Short to Medium Dense Evergreen Hedges

Short to medium, dense, fast-growing evergreen hedges, appropriate for zone 9:

Laurel

According to C.G.J.Mathias & Son:

"Laurel is a most useful hedging plant because it grows happily in shade and puts up with dry sites. …an effective barrier laurel is to roads. Its density is an excellent sound absorber as well as physical screen. Although laurel will withstand clipping, it is preferable to prune with secateurs since the leaves are rather too large for hedge clippers to make a good job."

Elaeagnus

(Elaeagnus pungens 'Fruitlandii')

"Thorny elaeagnus is fast growing, easy to care for and tolerant of a wide variety of conditions."–floridata.com

Privets

"Japanese and glossy privet are moderately salt tolerant but should not be used where subjected directly to salt spray. Variegated Chinese privet is not salt tolerant."–hort.ufl.edu

Variegated Privet (Ligustrum sinensis 'Variegata')

"While your first reaction to privet may be negative, James suggests that this particular variety is far more attractive than the more familiar, overplanted, solid green form. "And in my experience, it's far less inclined to reseed all over the place." Unfortunately this plant is only marginally hardy in USDA Zone 6; northward, it can be grown as an annual but in zones wamer than 7, it's evergreen. Variegated privet can ultimately grow to 15 feet, or it can be pruned back to a shorter height."–hgtv.com

Wax Leaf Ligustrum aka Japanese Privet (Ligustrum japonicum / lucidum)

"This is an evergreen shrub with a compact growth habit to 10 feet high and 5 to 6 feet wide. The foliage is 2 to 4 inches long and rather leathery. The oval leaves are glossy green above and almost white beneath. The white flowers appear in May and have a very strong odor, which may be offensive to some people."–clemson.edu

Escallonia

"Escallonia ‘Apple Blossom’, which is rated as one of the hardiest varieties. Another hardy type is E. ‘Edinensis’. I greatly admire my neighbor’s escallonia. Put in many years ago, it has reached its full height of perhaps three feet, and its deep-rose flowers appear steadily from early summer to frost. I suspect it is a variety of E. rubra, although its identifying tags are long gone. I’ve asked my neighbor if I can take cuttings this month so I can start a few of this unnamed but beautiful escallonia for my own yard. Left largely unattended, it provides continuous bloom, hasn’t sent up one sucker, and holds its form with no pruning at all. I can’t say the same for my E. ‘Apple Blossom.’ Without annual shearing, it begins to look twiggy and sparse."–wsu.edu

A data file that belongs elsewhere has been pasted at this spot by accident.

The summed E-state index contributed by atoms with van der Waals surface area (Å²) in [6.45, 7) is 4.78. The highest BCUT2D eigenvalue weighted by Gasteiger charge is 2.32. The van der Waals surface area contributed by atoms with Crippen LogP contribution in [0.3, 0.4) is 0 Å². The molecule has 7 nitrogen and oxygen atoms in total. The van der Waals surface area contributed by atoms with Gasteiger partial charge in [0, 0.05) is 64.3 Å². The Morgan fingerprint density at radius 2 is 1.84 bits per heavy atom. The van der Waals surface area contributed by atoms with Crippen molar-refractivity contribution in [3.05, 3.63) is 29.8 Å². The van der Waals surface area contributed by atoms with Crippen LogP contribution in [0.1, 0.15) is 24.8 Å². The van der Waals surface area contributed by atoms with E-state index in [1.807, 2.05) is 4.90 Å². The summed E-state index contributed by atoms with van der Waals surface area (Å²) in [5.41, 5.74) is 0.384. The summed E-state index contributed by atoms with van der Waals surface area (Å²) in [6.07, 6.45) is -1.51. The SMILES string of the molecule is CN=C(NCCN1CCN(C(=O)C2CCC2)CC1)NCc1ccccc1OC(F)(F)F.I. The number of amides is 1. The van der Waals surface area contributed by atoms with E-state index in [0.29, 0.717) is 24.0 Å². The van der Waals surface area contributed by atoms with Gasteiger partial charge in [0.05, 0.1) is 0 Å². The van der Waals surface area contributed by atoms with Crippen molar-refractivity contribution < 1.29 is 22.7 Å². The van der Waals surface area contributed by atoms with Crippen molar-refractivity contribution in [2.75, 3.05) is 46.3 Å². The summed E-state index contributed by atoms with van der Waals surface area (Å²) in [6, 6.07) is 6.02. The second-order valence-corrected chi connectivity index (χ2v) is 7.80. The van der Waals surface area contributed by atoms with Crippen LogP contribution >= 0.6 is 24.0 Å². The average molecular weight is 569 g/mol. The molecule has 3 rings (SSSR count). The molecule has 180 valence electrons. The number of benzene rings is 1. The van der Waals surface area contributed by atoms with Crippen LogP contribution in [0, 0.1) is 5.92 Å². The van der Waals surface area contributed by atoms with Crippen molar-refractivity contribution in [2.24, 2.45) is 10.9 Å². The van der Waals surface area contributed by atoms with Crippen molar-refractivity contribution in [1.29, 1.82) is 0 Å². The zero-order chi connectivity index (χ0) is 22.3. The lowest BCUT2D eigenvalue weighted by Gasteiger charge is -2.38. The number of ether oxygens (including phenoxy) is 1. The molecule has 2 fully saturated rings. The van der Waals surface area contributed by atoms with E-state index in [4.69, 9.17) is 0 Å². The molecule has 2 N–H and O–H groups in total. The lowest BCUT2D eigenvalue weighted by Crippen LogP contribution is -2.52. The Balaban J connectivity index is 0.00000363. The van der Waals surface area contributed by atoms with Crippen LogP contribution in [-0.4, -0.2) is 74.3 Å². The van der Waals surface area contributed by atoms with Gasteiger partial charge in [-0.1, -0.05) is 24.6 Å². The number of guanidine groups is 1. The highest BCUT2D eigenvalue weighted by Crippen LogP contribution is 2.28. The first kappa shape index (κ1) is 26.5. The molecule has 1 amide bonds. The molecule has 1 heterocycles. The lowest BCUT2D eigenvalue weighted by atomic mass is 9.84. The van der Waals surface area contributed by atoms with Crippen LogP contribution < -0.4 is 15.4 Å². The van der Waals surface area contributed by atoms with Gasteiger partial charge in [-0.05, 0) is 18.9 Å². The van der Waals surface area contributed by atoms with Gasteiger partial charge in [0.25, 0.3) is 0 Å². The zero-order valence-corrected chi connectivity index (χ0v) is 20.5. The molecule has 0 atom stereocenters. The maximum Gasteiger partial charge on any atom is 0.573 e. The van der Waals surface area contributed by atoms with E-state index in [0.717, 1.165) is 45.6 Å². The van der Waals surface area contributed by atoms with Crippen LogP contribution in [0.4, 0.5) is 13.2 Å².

"Evergreen Escallonia can also make an attractive hedge; it isn't dense, but makes a useful screen. It is best suited to southern areas, and seems happy by the coast."–rspb.org.uk

Escallonia rosea

"…prefers light (sandy), medium (loamy) and heavy (clay) soils and requires well-drained soil. The plant prefers acid, neutral and basic (alkaline) soils. It cannot grow in the shade. It requires dry or moist soil. The plant can tolerate maritime exposure."–ibiblio.org

Escallonia 'Peach Blossom'

"…shiny dark green leaves, and open cupped flowers. These are peach-pink with white at their centre, and borne in June on arching shoots. It reaches around 2.5m (8ft) in both height and spread and makes a dense shrub or hedge. It is most suitable for mild areas, especially by the coast."–plantpress.com

Escallonia rubra

"Big shrub with dark, glossy green leaves and dark red flowers. Leaves have a resinous odor. Flowers attract hummingbirds. Grows 2 – 3’ a year to 8’+. The more widely planted Escallonia X 'Frades' (Pink princess shrub) is subject to iron deficiency if it gets watered regularly."–redwoodbarn.com



 
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